The Corner


Ahead of Talks, Chinese Police Beat Up U.S. Students

U.S. and Chinese flags fly along Pennsylvania Avenue outside the White House in 2011. (Kevin Lamarque/Reuters)

As Secretary of State Antony Blinken and National-Security Adviser Jake Sullivan prepare to meet their Chinese counterparts later today in Alaska for high-level talks, they’ve previewed tough discussions on everything from the South China Sea to the Uyghur concentration camps. Now, a new, thorny issue has emerged in the days leading up to their talks: the specter of hostage diplomacy, this time potentially targeting Americans.

Canada has already borne the brunt of China’s harassment of its citizens abroad. Two Canadians, Michael Kovrig and Michael Spavor, have been imprisoned in China for almost two years, in response to the arrest of Huawei CFO Meng Wanzhou in Vancouver.

The Chinese authorities’ harassment of Americans in China has started to take a similarly disturbing turn this week, though it hasn’t yet led to the outright detention of U.S. citizens. It follows an incident in which Chinese police officers assaulted an American journalist in September.

From a report in the Washington Post on Tuesday:

Nine students, including six Americans, who attend New York University in Shanghai were detained by Chinese police in two separate incidents on the same night last week, university personnel and U.S. officials told The Washington Post.

Two of the U.S. students were apprehended at a bar, according to a student and university faculty. One of them, a young man, was kicked in the head by authorities and the other, a woman, sustained bruising as police in plainclothes attempted to apprehend her, the student said.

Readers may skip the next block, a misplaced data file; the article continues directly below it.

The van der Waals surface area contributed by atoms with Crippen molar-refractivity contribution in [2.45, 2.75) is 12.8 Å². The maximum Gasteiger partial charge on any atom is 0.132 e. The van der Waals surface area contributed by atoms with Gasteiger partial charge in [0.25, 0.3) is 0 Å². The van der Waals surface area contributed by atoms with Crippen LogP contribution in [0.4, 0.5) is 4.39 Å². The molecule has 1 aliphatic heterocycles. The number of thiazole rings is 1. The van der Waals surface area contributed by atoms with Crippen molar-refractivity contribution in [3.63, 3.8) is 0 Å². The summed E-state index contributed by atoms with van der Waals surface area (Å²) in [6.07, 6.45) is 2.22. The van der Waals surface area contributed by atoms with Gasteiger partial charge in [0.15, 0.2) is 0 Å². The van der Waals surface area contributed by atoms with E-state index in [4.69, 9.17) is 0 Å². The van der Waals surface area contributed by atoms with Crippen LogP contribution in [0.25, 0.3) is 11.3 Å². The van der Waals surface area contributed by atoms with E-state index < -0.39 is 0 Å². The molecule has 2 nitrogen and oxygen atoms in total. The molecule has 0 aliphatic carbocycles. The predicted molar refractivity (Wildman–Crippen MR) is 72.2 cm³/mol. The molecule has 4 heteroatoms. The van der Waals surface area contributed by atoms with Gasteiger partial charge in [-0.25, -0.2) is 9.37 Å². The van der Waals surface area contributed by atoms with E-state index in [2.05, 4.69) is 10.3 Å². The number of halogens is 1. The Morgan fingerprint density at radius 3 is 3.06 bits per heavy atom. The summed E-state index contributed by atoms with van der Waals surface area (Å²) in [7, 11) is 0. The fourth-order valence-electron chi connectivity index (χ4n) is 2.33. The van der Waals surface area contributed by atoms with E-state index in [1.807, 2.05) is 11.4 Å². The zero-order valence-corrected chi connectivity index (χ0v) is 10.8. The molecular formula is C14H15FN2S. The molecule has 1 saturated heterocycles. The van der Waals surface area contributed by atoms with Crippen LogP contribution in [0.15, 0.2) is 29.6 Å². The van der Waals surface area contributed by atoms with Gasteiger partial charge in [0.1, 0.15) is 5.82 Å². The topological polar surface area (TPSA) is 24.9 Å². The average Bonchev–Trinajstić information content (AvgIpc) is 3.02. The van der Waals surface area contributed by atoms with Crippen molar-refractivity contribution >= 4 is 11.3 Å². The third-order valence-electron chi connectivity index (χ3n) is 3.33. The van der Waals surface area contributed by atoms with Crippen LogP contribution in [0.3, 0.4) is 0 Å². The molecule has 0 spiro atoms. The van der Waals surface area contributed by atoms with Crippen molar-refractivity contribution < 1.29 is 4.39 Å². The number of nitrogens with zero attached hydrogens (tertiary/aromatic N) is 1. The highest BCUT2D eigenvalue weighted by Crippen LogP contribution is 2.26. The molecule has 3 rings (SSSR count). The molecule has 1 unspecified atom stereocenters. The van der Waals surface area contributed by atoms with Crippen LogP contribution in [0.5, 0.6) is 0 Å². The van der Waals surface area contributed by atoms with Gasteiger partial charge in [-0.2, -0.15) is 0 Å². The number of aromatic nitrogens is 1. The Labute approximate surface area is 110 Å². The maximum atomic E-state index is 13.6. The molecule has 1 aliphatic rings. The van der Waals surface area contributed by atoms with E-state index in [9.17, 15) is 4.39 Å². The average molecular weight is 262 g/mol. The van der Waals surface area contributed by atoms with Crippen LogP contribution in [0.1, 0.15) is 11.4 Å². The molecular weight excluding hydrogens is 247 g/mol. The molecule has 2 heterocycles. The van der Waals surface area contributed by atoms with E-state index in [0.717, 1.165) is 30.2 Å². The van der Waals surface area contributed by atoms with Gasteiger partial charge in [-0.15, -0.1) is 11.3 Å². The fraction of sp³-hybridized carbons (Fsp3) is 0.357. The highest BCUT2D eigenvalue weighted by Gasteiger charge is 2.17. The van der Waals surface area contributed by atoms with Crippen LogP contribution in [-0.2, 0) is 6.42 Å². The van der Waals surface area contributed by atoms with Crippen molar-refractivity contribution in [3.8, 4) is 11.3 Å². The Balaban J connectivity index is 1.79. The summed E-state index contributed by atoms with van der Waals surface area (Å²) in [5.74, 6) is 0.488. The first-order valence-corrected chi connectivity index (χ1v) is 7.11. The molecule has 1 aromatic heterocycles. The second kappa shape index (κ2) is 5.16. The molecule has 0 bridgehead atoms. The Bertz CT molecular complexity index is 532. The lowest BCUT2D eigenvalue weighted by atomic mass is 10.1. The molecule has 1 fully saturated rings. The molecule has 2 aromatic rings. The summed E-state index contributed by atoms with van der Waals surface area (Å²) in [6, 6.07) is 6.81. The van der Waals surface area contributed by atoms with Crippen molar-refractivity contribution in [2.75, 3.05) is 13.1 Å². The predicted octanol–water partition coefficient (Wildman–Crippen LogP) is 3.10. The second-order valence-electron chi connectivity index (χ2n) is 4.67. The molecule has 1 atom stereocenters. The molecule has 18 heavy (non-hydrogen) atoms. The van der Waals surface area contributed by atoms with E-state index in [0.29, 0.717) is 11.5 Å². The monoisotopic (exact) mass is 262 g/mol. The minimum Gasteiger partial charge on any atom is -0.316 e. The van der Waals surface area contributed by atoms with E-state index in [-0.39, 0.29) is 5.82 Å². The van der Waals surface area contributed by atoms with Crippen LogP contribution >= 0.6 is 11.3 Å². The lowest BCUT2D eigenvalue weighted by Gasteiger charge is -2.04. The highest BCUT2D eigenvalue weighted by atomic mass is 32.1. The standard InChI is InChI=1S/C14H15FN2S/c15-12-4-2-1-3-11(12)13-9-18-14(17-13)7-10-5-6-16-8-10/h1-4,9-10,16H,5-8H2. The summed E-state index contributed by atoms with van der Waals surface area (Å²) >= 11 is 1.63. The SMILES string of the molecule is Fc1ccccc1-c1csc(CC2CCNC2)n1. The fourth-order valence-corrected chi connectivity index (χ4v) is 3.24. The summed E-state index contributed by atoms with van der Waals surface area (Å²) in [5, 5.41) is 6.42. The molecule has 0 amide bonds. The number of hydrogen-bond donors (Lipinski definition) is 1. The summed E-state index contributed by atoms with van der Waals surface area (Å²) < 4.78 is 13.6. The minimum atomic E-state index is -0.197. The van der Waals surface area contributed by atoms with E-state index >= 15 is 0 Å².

Seven students in a separate group, which included citizens of the United States, Finland, Morocco and Malaysia, were taken into custody from a house where they gathered for a birthday party, said students and university personnel. The students tested negative for drug use and were released between 11 and 16 hours later, they added.

The Post story goes on to explain that NYU Shanghai believes they were detained in relation to potential drug activity, but also reports this:

The two Americans have parents who work for the Defense Department, people familiar with the incident said.

It is not uncommon for Chinese police to show up at private residences while carrying out counternarcotics operations, but appearing in plainclothes is unusual, as is violence in the absence of a significant escalation.

It’s very difficult not to view these incidents as intended to send a message ahead of today’s talks, which will take place in Anchorage. And it’s no coincidence that Kovrig and Spavor are going on trial, starting the day after these talks.

The American delegation will need to make clear that Washington won’t be cowed by hostage-diplomacy threats, and that the U.S. government will respond to the Communist Party’s bullying with all of the tools at its disposal.


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